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  1. #1
    retro film's Avatar
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    Can someone explain Equivalent Neutral Density?

    Hi,
    Ive been reading the technical data sheets for the Kodak films, and for the slide films, on the spectral sensitivity curve chart, it says "densitometry: E.N.D.". Now I know the E.N.D. stands for "Equivalent Neutral Density", however I have done a very thorough google search and read books on photographic processes and no where have I been able to find and explanation of what this means. Could someone on here please explain to me what this means? I would like to know how to measure and calculate equivalent neutral density. Please get as technical as you need to and it would even be helpful to throw in some math if necessary (Im very mathematically knowledgeable so I will know what you are talking about if you throw in calculus terms).

    Also, on the characteristic curve chart, the vertical axis says "density", but doesnt say how this density is measured (is it visual density? is it measuring the total amount of light that passes through the film without using any special filters? It doesnt specifiy, however I believe the density is refering to "visual equivalent neutral density". I would also like an explanation on how to intepret the characteristic curves.

    I believe there is a poster by the name of Photo Engineer who will probably be able to answer all of my questions, but if anyone else can help me I would appreciate it.

    Thanks, Retro Film

  2. #2
    AgX
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    There are basically three types of colour densities in colour photography:

    -) the analytical one, by which each dye-forming layer is made seperately and its density over the spectrum is measured,
    -) the integral one, by which the stack of these layers is measured the same way

    -) the neutral density by which a positive film is spectrally exposed in a way, that when viewed, with the light the positive is designed for, a neutral (grey) impression is made. It is typically shown as well as three analytical grey densities and as one integral grey density.

    All exposures can be made to form different peak levels of density.
    Last edited by AgX; 01-17-2013 at 11:51 AM. Click to view previous post history.

  3. #3
    AgX
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    The density of the characteristic curve

    is the density obtained after exposure to light of a specified spectrum over a continuously varied magnitude, measured at the processed film by lighting with light again of a specified spectrum.

    This relation/graphic is intended in many cases vor evaluation/comparison of films only. In case of materials serving as as final, viewed material that latter light should be of a kind typical for viewing this material. However, in data sheets you won't find any details of this light.
    Last edited by AgX; 01-17-2013 at 11:46 AM. Click to view previous post history.

  4. #4
    retro film's Avatar
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    Okay thanks for the reply.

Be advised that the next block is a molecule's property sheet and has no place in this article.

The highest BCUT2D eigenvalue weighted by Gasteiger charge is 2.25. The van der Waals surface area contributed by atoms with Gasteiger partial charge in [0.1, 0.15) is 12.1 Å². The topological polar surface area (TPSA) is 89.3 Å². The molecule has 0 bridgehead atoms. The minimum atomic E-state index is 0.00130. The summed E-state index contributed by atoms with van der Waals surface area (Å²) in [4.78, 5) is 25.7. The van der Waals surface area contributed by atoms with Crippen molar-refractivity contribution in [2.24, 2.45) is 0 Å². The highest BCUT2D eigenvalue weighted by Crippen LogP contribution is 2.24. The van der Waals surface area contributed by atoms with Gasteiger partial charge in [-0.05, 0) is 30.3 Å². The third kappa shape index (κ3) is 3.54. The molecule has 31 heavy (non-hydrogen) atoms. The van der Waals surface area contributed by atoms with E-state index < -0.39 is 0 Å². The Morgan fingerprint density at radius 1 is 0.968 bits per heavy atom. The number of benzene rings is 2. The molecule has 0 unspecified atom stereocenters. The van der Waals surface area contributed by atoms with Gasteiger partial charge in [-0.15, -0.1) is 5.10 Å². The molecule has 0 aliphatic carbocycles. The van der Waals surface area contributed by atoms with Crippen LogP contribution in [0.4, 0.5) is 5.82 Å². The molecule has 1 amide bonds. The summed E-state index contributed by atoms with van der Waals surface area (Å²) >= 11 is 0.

So lets see if I understand this. Equivalent Neutral density means that we have the correct ratios of each dye layer so that when the human eye is looking at it with the correct illuminant, it will appear grey? So how do we quantitatively quantify the amount of "equivalent Neutral density"? Are we just measuring log(total light projected/absolute total light transmitted) or do we use a visual filter. Depending on how I measure the transmitted light through the film, I can get different density readings, this is one of the things Im confused about and why I ask about the visual filter.

    Also, I have seen sources discuss an equivalent neutral density in reference to an individual layer. For example "the cyan layer has an E.N.D. of 1", how can one single layer be said to have an E.N.D. reading? It seems to me that E.N.D. refers to all 3 layers collectively so that you can get a grey color. you cant get grey with just one layer. Im struggling to understand this.
    Last edited by retro film; 01-17-2013 at 12:08 PM. Click to view previous post history.

  5. #5
    AgX
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    The characteristic curves gives you basically information about the way a light sensitive material reacts to exposure. You can read

    the sensitivity (speed)
    the average contrast (gamma) of the formed image
    the exposure range (min. to max. exposure)
    the dynamic range (min. to max. density)
    the varying way it renders the image over the exposure (bendings of the curve)
    the possible variation in exposure with unchanged contrast of the images (latitude)

    etc.


    The form of the END curves tells you something of the quality of colour reproduction.
    Last edited by AgX; 01-17-2013 at 12:51 PM. Click to view previous post history.

  6. #6
    AgX
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    Visual grey can either be examined by means of a human or the human vision can be substituted by sensors.

    As I said the END curve can be shown added with analytic curves. Of course no single analytical curve out of an exposure to render neutral grey can tell the whole story.


    For a Holga shooter you are quite demanding...



 

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